Sri Lanka – Anne Powders

Our team of volunteer dental professionals conducted 6 clinics in addition to 4 screening/ fluoride and OH sessions in Sri Lanka.  The clinics were varied however at times became overwhelming with large numbers of patients seeking dental care.  
Our first clinic was at Farms Lanka where we set up in the classroom and had good space for 3 chairs, a sterilisation and clean instrument area.  There was an initial expectation that we could see and treat 400 patients!  It soon became evident that the maximum number was about 100.  Oral health education was given to all the children in a gazebo alongside the building and children were able to brush their teeth at an outside sink.  

Next, we went to Dennipitya and set up clinic in the local medical centre, which looked somewhat derelict.  Here there is a small dental clinic, but no resident dentist and the facility is poorly supplied. We set up clinic on the airy verandah.  Many patients, parents and children arrived from the rural local community who worked in cinnamon, rubber and tea production.  There was a hectic schedule with many patients in need of treatments.  The heat was oppressive but we were able to treat many of the patients and had help from the 2nd local dentist on our team who was able to do a number of extractions in a small adjoining surgery.
From there we travelled two hours into the tropical rainforests and set up clinic in the small church where the local pastors had curtained off areas for a clinic and waiting area.  They had given out 50+ tickets the previous day although many others joined us for treatment and oral health education. 

Following a long drive to Trincomalee, we attended the Pattalpuram school and screened all the children.  In the afternoon we set up clinic at the Methodist Church and screened the 3-4 year olds. There were 18 children in this nursery and 50% decay of their deciduous teeth. The children and adults in this area have been displaced due to war three times.  This community is extremely impoverished with no public transport and no dental facilities for 15 miles.  The inhabitants must walk this distance if they need dental care.  They gain their living from local subsistence farming or collecting honey. There were several thousand women widowed during the war and some of these women do craftwork or take on small jobs to earn a living. Many of the fathers live and work in Colombo at the cement factory.  In these communities it is common to use home remedies for pain relief – often herbs for bleeding gums or betel nut paan to take away pain.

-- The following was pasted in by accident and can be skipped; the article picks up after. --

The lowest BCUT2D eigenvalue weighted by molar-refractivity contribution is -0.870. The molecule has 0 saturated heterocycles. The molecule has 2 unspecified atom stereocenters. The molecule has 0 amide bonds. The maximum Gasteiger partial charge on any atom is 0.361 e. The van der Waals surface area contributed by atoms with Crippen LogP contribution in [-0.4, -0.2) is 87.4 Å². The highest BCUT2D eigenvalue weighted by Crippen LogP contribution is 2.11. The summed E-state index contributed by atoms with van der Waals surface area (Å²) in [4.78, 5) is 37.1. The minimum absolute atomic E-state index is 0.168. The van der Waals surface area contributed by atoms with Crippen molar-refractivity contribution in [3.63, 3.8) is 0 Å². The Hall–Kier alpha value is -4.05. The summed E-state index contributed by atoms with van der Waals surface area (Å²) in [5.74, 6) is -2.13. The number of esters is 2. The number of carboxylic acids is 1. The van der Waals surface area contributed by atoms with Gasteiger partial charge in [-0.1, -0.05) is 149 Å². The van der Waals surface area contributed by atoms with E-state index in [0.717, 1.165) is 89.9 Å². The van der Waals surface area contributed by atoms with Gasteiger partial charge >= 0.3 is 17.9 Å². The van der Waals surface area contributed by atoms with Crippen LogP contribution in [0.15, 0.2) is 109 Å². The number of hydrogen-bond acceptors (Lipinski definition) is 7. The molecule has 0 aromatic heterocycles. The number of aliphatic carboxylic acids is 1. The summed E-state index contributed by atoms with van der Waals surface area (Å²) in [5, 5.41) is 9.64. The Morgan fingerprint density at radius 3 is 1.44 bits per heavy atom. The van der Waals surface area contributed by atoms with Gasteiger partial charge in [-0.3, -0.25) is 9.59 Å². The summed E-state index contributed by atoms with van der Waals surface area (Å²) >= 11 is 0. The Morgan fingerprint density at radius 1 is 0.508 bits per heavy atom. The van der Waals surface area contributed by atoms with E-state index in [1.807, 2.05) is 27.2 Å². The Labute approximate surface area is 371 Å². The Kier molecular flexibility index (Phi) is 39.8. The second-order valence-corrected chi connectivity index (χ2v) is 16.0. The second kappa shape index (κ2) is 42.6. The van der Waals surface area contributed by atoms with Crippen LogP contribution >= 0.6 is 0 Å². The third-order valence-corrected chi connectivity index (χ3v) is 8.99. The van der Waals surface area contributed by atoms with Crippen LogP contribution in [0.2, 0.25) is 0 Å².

The following day we set up a toothbrushing scheme in the school and teachers were instructed on brushing technique, the benefit of fluoride, twice daily brushing and to spit not rinse.
We also visited Kanniya Tamil School, used as a military base for 20 years during the war.  Many families were displaced and 150 families were sent to India and have not yet returned. This is a very underserved and desperate population.  The community was most thankful for our visit.  
In the morning, children were screened and fluoride applied. All children received a brush and paste.
In the afternoon, we set up clinic in the church and on the outside verandah with screening taking place under the trees.  It was extremely hot with many patients arriving both from the local community and the school. In total 69 people were seen and treated. 

At a nearby school for hearing impaired pupils, the team saw children for oral health education, one to one toothbrushing sessions and all students were given toothbrushes and paste. We also saw children and mothers at Sunshine Day Centre for fluoride varnish and OHI.  By the end of the trip we had treated 488 people and screened and gave OHI to 433 more.
The Sri Lankan health system gives a universal cover and includes dentistry, however there are disadvantaged communities that appear to “fall through the gaps” and do not have access to dental care.  Plantation workers, fishermen and their families, and those in the northern/ eastern territories that suffered the effects of Tsunami, ethnic unrest and poverty are some examples of communities are still in desperate need of dental care.